Along the road of the past 30 years, productivity has been soaring (and technology has been a minor part of that) while wages have been flat -- thanks to de-unionization and a simple corporate decision to cut wages even when profitable. And, despite that assault on wages, the main line of concern was over outsourcing -- that is, jobs going abroad because wages in other countries were dramatically lower. We have now reached, at least in one industry, the reverse phenomena.
From the front page of today's Financial Times ($):
Call centre workers are becoming as cheap to hire in the US as they are in India, according to the head of the country's largest business process outsourcing company.
High unemployment levels have driven down wages for some low-skilled outsourcing services in some parts of the US, particularly among the Hispanic population.
At the same time, wages in India's outsourcing sector have risen by 10 per cent this year and senior outsourcing managers based in the country command salaries above global averages.
"We need to be very aware [of what's available] as people [in the US] are open to working at home and working at lower salaries than they were used to," said Mr Bhasin. "We can hire some seasoned executives with experience in the US for less money." [emphasis added]
This is a logical step in the relentless pace to cut wages in every industry for the sake of "competitiveness" or "efficiency" or whatever other buzzword you want to grab from the endless blizzard of corporates-speak that has, sadly, infected our society.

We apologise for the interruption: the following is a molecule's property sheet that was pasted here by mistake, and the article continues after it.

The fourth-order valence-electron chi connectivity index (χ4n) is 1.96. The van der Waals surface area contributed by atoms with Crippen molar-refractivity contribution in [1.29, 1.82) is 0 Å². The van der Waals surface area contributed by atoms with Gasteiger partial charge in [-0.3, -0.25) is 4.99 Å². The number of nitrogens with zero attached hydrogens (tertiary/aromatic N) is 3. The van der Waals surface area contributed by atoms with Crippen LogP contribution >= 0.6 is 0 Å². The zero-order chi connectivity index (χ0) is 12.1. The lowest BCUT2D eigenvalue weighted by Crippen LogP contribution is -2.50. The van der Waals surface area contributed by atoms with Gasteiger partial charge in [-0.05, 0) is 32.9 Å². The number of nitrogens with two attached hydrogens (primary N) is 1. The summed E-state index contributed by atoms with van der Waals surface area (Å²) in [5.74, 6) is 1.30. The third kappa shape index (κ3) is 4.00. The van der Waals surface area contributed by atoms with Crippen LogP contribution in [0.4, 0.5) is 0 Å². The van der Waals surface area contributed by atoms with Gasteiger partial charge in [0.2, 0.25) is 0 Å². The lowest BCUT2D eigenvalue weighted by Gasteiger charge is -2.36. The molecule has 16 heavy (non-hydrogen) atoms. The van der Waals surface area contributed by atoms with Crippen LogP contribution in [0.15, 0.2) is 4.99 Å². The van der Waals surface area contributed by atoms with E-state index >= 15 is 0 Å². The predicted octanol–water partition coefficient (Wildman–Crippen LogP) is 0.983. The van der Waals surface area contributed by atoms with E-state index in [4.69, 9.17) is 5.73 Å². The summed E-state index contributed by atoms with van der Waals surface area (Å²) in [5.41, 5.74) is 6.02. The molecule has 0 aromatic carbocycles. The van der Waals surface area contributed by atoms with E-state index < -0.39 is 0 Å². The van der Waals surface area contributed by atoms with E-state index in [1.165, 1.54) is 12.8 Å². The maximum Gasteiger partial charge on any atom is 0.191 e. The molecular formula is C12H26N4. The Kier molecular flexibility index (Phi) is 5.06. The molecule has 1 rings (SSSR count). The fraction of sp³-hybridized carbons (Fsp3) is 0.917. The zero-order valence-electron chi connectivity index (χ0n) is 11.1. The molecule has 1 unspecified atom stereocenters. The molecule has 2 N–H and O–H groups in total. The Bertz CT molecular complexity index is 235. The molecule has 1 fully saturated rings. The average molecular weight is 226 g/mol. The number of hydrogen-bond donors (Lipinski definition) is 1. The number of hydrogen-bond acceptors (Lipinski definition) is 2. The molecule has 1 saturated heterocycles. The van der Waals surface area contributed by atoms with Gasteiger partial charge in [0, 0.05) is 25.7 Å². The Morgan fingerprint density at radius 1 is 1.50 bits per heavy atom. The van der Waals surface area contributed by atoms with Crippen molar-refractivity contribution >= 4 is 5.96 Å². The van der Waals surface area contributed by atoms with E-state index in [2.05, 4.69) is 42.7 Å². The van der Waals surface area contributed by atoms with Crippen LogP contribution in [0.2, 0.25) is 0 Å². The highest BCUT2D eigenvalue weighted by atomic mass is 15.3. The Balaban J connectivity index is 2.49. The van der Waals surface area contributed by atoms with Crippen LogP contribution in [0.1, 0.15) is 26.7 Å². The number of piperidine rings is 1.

Mix a financial crisis created by the Goldman Sachs fools and charlatans and their ilk, with the Wall Street-driven leveraged buyout, wage-cut, job-cuts mania of the past several decades and add the foolish so-called "free trade" agenda that pushes down wages everywhere -- and, presto...
The U.S. is becoming a low-wage country.
This is a drive for corporate profits, pure and simple, and to hell with the people. Corporations have used the recent economic crisis to toss off hundreds of thousands of workers and are preparing to run their businesses with fewer people in the future. An on-going strike in a different industry shows where we are headed--Mott's is looking to bludgeon the American Dream, despite raking in profits:
The union movement and many outsiders view the strike as a high-stakes confrontation between a company that wants to cut its labor costs, even as it is earning record profits, and workers who are determined to resist demands for wage and benefit givebacks. [emphasis added]
The professional politicians of our own party are scratching their heads, trying to figure out why the people seem angry and ungrateful at all the efforts undertaken on behalf of the people. If they would take their hands out of the corporate lobbyists pockets and stop regurgitating the catch phrases of "free trade" and "efficiency" and "lower corporate taxes" maybe, just maybe, we could have a serious debate about the undermining of the American Dream -- and how the dysfunctional and corrupt political system has aided and abetted that undermining.